Tree Growth Regulators

When we returned from a recent business trip, we found a note hanging on our doorknob informing us that something called a “tree growth regulator (TGR)” was going to be applied to the beautiful live oaks in our front yard. The note, left by something called Edko Vegetation Managers, explained:

A tree growth regulator (TGR) will be applied to selected trees along the overhead power line rights-of-way. TGR’s (sic) gently slow tree growth, while also producing a healthier and greener tree. Edko, LLC has been contracted to apply tree growth regulator to selected trees routinely, or soon to be routinely, trimmed away from the power line facilities. Please use the number below if you wish further explanation of the work.

Needless to say, we did in fact wish further explanation of the work. To be specific, we wished to receive further explanation of the work. But then, we, being graduates of elementary school, also tend not to use apostrophes to denote plurality. So we called the number, reaching an automated message that informed us the TGR in question would be a chemical called Cambistat and that we should leave a message. So we did.

The kind folks at Edko, LLC, called back and it turns out that Cambistat is one of several TGRs on the market. You can read the label here (caution: that link is a PDF). The active ingredient is Paclobutrazol (22.3%), with a mysterious group of “Other Ingredients” comprising the remaining 77.7%. This reticent labeling strategy alarmed me, and it turns out I’m not alone – residents of Elkhart, Indiana, were very concerned this past July about plans to put this stuff on their trees. But overall, we were surprised at a general lack of suspicion of TGRs out on the Internets. Which is kind of weird, because basically everything in the world no matter how innocuous (think Strawberry Shortcake or penguins) has a whole host of online detractors willing to accuse it of causing genocide — or at least cancer.

The idea of TGRs seems to be that they change a tree’s hormonal balance in a way that they direct less energy to branch production and more energy to other parts of being a tree – like leaf production, root growth and bark strength. When we called the people at Edko they were quite concerned that we learn about the positive side effects of TGRs. They also explained how the application will work. Essentially, we can expect that at some point an Edko employee will arrive with a solution mixing one part Cambistat to 11 parts water. That solution will be injected into our soil about a foot from the trees’ base and about 4 inches below the grass. It will be absorbed by the tree, slowing its limb growth. We were told to expect golf-ball sized holes where the probes went into the ground, and were told the treatment should last from 3-5 years.

How did we get on the list? Evidently the power company is looking at trees within 15 feet of power lines. Ours are right up next to them, and we’ve been waiting for the day someone comes to hack them back. Two years later, we’re evidently headed for a chemical solution. We are not totally sold on Cambistat or TGRs, especially when old-fashioned (admittedly more expensive) tree trimming would seem to do the job just fine. But since it doesn’t look like anyone out there is providing much credible evidence for adverse human health effects (other than drinking the stuff, or marinating rats in it), we guess, as long as it stays out of the drinking water, we’re okay with it (and we’re not wading through seemingly-ominous Brazilian agricultural science journal articles on the topic written in Portuguese). Plus, it’s not like we have a choice in the matter.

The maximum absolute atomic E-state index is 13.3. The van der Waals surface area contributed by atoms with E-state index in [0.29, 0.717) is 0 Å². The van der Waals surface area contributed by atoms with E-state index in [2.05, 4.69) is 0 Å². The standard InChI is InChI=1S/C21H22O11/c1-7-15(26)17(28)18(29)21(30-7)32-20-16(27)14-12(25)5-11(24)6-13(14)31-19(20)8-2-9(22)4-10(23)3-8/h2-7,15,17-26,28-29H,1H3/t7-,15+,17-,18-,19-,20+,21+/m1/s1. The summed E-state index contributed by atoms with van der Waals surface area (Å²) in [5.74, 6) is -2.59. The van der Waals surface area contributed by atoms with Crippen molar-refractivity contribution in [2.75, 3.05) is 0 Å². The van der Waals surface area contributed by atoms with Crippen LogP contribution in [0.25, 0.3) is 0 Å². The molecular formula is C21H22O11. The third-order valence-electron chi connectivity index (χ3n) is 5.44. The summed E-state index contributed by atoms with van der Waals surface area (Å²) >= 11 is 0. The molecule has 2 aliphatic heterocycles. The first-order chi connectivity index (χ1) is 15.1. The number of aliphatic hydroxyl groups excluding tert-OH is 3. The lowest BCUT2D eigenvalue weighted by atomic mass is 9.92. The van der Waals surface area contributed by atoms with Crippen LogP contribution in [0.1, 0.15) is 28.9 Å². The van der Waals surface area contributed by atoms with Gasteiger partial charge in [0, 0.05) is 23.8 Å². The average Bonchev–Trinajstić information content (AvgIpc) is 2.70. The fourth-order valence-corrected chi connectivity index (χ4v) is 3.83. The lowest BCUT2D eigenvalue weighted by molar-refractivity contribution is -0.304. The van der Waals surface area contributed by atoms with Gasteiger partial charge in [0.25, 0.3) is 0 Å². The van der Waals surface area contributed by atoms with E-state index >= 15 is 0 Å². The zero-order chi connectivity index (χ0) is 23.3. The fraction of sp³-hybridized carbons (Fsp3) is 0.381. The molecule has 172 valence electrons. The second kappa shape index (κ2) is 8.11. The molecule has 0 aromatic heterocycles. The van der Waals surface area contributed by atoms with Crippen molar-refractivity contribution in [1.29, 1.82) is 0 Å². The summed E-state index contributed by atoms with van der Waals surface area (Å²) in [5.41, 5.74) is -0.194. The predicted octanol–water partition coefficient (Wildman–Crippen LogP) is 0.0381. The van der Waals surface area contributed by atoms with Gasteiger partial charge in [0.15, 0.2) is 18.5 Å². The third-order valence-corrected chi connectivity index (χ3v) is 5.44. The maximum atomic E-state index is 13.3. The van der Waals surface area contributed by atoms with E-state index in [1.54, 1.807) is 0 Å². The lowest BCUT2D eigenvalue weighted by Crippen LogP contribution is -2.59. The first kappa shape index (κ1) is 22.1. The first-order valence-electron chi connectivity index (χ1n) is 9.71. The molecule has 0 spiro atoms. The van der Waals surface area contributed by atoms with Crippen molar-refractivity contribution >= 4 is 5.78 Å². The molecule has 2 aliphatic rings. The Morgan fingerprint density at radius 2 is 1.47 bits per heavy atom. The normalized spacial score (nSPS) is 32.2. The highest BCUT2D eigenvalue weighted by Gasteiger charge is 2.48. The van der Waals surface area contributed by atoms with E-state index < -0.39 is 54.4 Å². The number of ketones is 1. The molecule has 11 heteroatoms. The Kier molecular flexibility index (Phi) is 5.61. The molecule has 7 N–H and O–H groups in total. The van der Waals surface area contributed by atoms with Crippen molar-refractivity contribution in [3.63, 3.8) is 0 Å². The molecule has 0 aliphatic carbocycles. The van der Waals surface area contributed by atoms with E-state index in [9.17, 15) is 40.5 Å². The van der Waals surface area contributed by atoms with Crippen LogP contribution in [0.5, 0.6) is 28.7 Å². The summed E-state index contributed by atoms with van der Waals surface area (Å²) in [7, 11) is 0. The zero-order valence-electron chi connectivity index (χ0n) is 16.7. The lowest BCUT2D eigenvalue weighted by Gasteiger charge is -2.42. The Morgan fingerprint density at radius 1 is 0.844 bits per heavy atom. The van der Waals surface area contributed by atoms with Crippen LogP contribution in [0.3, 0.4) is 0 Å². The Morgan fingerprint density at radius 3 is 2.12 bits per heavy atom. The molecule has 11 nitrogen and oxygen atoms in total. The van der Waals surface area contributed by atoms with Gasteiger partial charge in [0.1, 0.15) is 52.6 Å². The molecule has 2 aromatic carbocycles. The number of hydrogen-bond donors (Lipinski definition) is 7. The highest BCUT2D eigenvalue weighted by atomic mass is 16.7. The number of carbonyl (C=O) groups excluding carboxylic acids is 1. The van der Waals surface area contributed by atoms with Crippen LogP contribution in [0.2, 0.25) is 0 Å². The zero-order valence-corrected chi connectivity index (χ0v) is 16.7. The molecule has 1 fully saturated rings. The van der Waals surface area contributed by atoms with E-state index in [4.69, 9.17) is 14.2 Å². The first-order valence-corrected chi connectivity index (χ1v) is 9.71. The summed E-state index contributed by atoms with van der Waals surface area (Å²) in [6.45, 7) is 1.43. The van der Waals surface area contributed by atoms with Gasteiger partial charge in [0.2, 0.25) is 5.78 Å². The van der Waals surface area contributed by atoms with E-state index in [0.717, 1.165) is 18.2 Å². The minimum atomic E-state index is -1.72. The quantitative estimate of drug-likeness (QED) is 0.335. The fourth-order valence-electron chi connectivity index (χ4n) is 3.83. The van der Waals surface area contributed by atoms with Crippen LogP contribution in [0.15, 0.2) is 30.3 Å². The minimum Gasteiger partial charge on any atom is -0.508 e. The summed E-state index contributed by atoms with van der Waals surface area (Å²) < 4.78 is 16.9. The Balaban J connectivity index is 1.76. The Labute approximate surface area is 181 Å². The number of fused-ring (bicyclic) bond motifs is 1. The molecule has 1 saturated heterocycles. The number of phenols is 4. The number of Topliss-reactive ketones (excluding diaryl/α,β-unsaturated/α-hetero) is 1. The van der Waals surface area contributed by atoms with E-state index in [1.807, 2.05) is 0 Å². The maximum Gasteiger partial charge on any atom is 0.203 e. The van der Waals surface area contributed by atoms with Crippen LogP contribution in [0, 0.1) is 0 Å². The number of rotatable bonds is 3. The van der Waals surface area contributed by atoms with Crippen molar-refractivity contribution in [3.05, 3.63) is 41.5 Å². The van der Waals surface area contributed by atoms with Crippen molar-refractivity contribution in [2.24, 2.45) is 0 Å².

Or do we? Some people may have gotten this notice and been concerned about the legal implications of these chemical applying folks walking all over their property injecting some kind of solution into the soil. Are they allowed to do this?

Well, put away your rock salt, shotgun and neon “no trespassing” signs, because you’ve almost certainly given the power company legal permission to enter your land to maintain their lines. In legal terms, we’d say that you’ve granted them an “easement” as a condition of you being able to use their electricity to power your precious television (and air conditioning, etc.).

Now, they shouldn’t be able to kill your trees, stop on your prized tulips, or give you cancer with their tree-growth-inhibiting chemicals, but since Cambistat has only been on the market since 2003, you’re not likely to know about the latter eventuality (should it happen) for several years down the road.

It’s almost enough to make you nostalgic for the folks in the bucket trucks with the chainsaws.

Kate and Stephen are Midtown residents with a cat, a garden, an old house and a sense of adventure. They write about life in Midtown here and about life in Montgomery at their blog Lost in Montgomery.

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There Are 16 Brilliant Comments

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  1. Gabbie says:

    Sigh. Thanks for the heads up. We have a big willow oak that is about 15 feet (I think) from the street. I wonder if we’ll being seeing these guys too. Grrrrr…..

  2. Jay Croft says:

    I’ve been begging the power company for YEARS to trim the tree in front of our house. It is directly underneath the power lines, the cable lines and the telephone lines and whatever. The branches are tangled in the lines.

    Nope. I guess they prefer that the tree be felled by wind or lightning and the power, cable and telephone go out first. Then they’ll come out and fix the problem, at far greater expense.

    Oy veh.

  3. Jay Croft says: